San Jose Mercury News
Saturday, 31 March 2001

Patterns of Belief

Survey of spititual affiliations shows San Francisco and Silicon Valley are the most diverse, and secular, areas in the country


Mercury News

More people in Silicon Valley are Roman Catholic than Protestant. More Hindu than Buddhist. More Buddhist than Jewish. More Jewish than Muslim. So says a new Harvard-designed survey of 40 communities around the nation, which provides some of the first solid demographic information about religious affiliations in the valley and Bay Area.

But as the survey confirms the religious diversity of this area that's home to so many immigrants and seekers, it also shows this flip side: The people of Silicon Valley are far less likely than most Americans to belong to a place of worship, to volunteer in a place of worship, to find a sense of community there -- or even to trust the people they meet there. They attend religious services with less regularity than Americans pretty much anywhere else -- except in San Francisco, where religious connections are even more tenuous. 

So says the Social Capital Community Benchmark Survey, the national project whose results were released earlier this month.

``There is simply no question but that the Silicon Valley's inhabitants are less religious than most people throughout the nation,'' says Larry Iannaccone, a Santa Clara University economics professor who specializes in the study of religious behavior and institutions. ``If some mad social scientists were put in a laboratory and asked to create the quintessentially secular metropolitan area in the United States, they couldn't do better than Silicon Valley.''

Trend among Christians: away from mainline denominations

For years, religious observers have complained about the absence of reliable information concerning religious identity and attitudes here. The Social Capital survey is a ``huge step forward and a real gold mine for social scientists,'' Iannaccone says. ``This is the first time we've been able to get beyond our hunches in the Bay Area and it's quite exciting. We really didn't have a clue.''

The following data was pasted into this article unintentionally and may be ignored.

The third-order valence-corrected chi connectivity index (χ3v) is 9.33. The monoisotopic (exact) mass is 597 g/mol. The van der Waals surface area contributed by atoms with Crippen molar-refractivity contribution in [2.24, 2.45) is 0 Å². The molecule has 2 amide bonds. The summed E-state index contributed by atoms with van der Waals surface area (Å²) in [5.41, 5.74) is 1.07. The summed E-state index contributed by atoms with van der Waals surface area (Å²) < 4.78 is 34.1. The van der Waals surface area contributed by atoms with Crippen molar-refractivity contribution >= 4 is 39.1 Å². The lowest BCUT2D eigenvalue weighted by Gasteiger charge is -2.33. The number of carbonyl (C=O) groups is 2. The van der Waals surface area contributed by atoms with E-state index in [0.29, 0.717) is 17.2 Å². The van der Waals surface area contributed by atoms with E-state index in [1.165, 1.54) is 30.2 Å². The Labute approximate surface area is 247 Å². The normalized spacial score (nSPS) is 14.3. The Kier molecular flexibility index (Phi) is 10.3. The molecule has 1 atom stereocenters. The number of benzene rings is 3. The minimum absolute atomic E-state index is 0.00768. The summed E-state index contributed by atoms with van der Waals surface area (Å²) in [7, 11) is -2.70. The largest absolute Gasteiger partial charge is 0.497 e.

The survey indicates that national religious trends do play out in the region: Among Protestants, for example, it indicates that Christian conservatives are becoming about as prevalent as moderate and liberal believers. ``It's evening up,'' says the Rev. Dick Roe, interim executive director of the Council of Churches of Santa Clara County. ``The evangelical churches are adding people to their rolls and the more traditional mainline churches are losing folks.''

But the religious playing field on which this and other trends unfold is smaller here: Seventeen percent of Silicon Valley residents say they have ``no religion'' at all, the report says. Nationally, 12 percent make that statement.

It's not clear that the overall lack of traditional religious commitment is hurting anybody: 94 percent of Silicon Valley residents report being happy or very happy; 85 percent describe their neighborhood as an excellent or good place to live; and 73 percent say that they can have an impact on making their community a better place to live.

Yet the survey generally shows the valley -- so famous for its networking -- to be a place where people socialize outside work less than in other places and are less inclined to visit relatives, join a civic group, or speak out at a public meeting. And when it comes to religion, perhaps the oldest and most institutionalized form of networking on the planet, valley residents largely avoid the best-known cultural markers for traditional religious behavior.

Researchers find that religious involvement and commitment is greatest among people who are longtime residents of an area, in their mid-30s and older, and middle class. Religious folks also tend to be married, to have children and to hold politically and socially conservative values. In the valley, and even more so in San Francisco, the population includes high percentages of people who are transient, young, wealthy, unmarried, without children and politically liberal. As a result, according to the new study, the Bay Area scores very low on all conventional measurements of religious involvement and commitment.

Northern California most secular

Designed by Harvard University public policy professor Robert Putnam, the study was based on polls of about 30,000 people nationwide, including 500 in San Francisco and 1,500 in the valley, defined as covering Santa Clara and San Mateo counties and southern Alameda County. Here are a few of its findings: